Keeping an Eye on Controlled Substance Compliance
November 30, 2021
Sean Hoynes, MD, recent winner of a “Dinner with the Doc” award, is on the front lines at UH for combating the opioid crisis
UH Clinical Update | December 2021
The opioid crisis, both in Ohio and nationwide, has required physicians and other health care providers to take a fresh look at how they prescribe these and other controlled substances -- and how their patients use them. It’s a delicate balancing act, weighing the good these medicines can do in relieving pain and maintaining a patient’s quality of life against their well-established potential to be addictive, be diverted and lead to overdose deaths.
At UH, one of the guiding influences for providers in navigating these concerns is the Quality Assurance Chart Review (QACR) process – a program developed with input from Quality, Risk Management, the UH Pain Management Institute and UH Primary Care Institute.
Sean Hoynes, MD, a family physician at UH Sharon Health Center in Medina, has been part of this work since 2015 – even before the formal process existed. He’s been conducting chart reviews and engaging with UH providers to educate them about how to comply with the myriad UH, state and federal guidelines, rules and laws concerning controlled substances.
“I have had the privilege of being a member of the UH Pain Management Institute and with the guidance from our director Dr. Jeanne Lackamp, we have been able to take this QACR process and apply it across our entire system,” Dr. Hoynes says. “Dr. Lackamp has been our guiding force in making this a successful QACR process.”
How does this work in real terms? Advancements in data analytics allow Dr. Hoynes and his Risk Management colleague Heidi DelVecchio BSN, RN, CPHQ, Senior Risk Management Officer Team Lead for UHPS, to monitor providers’ prescribing practice and identify those primary care and specialty care providers who need additional education on what can be a complicated topic. Ed Kay, BSN, RN, Senior Quality Improvement Nurse, and Joshua Brown, MHA, Quality Specialist, provide the team with data support in preparation for the educational sessions.
To underscore their importance, these sessions occur in person, over a one-hour period.
“Before meeting, we spend a couple hours reviewing the provider’s prescribing habits and identify illustrative examples,” Dr. Hoynes says. “After the hour-long session, we continue to monitor the provider every 90 days.for a year. If they change their practice, they get positive reinforcement with an email. If they don’t, they get more education. The goal is always to make sure we’re keeping patient safety as our number one concern and following all the guidelines UH and the state have put out for us.”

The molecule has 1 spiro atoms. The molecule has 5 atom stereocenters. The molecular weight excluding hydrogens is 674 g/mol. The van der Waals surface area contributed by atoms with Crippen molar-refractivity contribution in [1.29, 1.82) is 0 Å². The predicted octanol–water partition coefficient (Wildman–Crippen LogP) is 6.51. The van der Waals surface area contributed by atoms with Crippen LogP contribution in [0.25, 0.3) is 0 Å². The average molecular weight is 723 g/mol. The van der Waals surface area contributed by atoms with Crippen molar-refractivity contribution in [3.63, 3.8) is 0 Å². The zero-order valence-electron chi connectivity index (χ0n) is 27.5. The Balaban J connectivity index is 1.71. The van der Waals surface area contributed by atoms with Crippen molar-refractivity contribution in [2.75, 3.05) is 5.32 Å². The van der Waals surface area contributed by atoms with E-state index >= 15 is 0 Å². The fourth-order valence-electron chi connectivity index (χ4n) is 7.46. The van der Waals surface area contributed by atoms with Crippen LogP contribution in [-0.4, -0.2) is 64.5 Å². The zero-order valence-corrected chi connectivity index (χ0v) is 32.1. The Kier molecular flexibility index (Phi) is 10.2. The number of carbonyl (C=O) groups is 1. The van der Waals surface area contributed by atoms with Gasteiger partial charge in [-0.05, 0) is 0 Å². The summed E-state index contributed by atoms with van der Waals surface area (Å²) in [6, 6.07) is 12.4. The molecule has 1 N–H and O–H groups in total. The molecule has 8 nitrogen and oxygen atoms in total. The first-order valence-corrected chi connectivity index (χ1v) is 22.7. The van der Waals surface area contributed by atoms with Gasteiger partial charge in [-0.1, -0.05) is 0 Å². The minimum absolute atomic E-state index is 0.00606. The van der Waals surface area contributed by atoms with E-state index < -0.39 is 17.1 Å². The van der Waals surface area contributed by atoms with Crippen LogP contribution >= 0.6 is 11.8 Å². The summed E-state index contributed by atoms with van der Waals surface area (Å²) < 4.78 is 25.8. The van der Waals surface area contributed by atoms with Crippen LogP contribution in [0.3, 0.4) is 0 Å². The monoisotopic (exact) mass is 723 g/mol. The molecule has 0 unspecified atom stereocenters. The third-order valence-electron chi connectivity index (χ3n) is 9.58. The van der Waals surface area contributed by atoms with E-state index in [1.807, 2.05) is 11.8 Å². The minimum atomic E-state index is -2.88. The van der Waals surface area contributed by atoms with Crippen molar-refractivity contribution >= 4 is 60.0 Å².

Dr. Hoynes was recently recognized for this important work with a “Dinner with the Doc” award from UH CEO Cliff Megerian, MD.
In describing this ongoing project, Dr. Hoynes is quick to point out that the purpose is squarely aimed at quality improvement, and to accomplish this through educational rather than punitive means. The team behind the QACR process, for example, has produced an online toolkit of resources for providers on different controlled substance topics. The in-person sessions focus on practical, actionable items, such as how to use the EMR to create a patient’s controlled substance agreement, which urine drug screen to order for a patient and a reminder to prescribe Narcan along with the opioids for a patient for use in overdose emergencies.
The goal, Dr. Hoynes says, is to prevent providers from simply swearing off prescribing controlled substances because it’s “too complicated.”
“We always emphasize that a patient might need that controlled substance to enhance the quality of their life,” he says.
One important component of provider education regarding patients on opioids, in particular, is also highlighting the alternatives now available through the UH Pain Management Institute, Dr. Hoynes says.
“We have a very comprehensive, robust pain management program at UH through the UH Pain Management Institute,” he says. “It’s a whole new way of looking at folks with pain. We make sure that all of our providers are very well aware of it.”
As the QACR work continues, Dr. Hoynes says he’s gratified for the support the team has received from UH leadership.
“We’ve had overwhelming support from Dr. Megerian and all the chiefs and chairs,” he says.
Health systems outside UH are even noticing the robust process in place here, he says.
When I’ve spoken with colleagues outside the UH system, I don’t think anyplace provides this type of support,” Dr. Hoynes says. “I think our system is ahead of the curve in helping our providers.”
Congratulations to Dr. Hoynes on his “Dinner with the Doc” award.
To nominate a UH physician caregiver for this award, please visit https://uhcommunity.uhhospitals.org/News/Documents/Cliff_Appreciates_Dinner_w_Doc_Nomination_Form-_FINAL.pdf.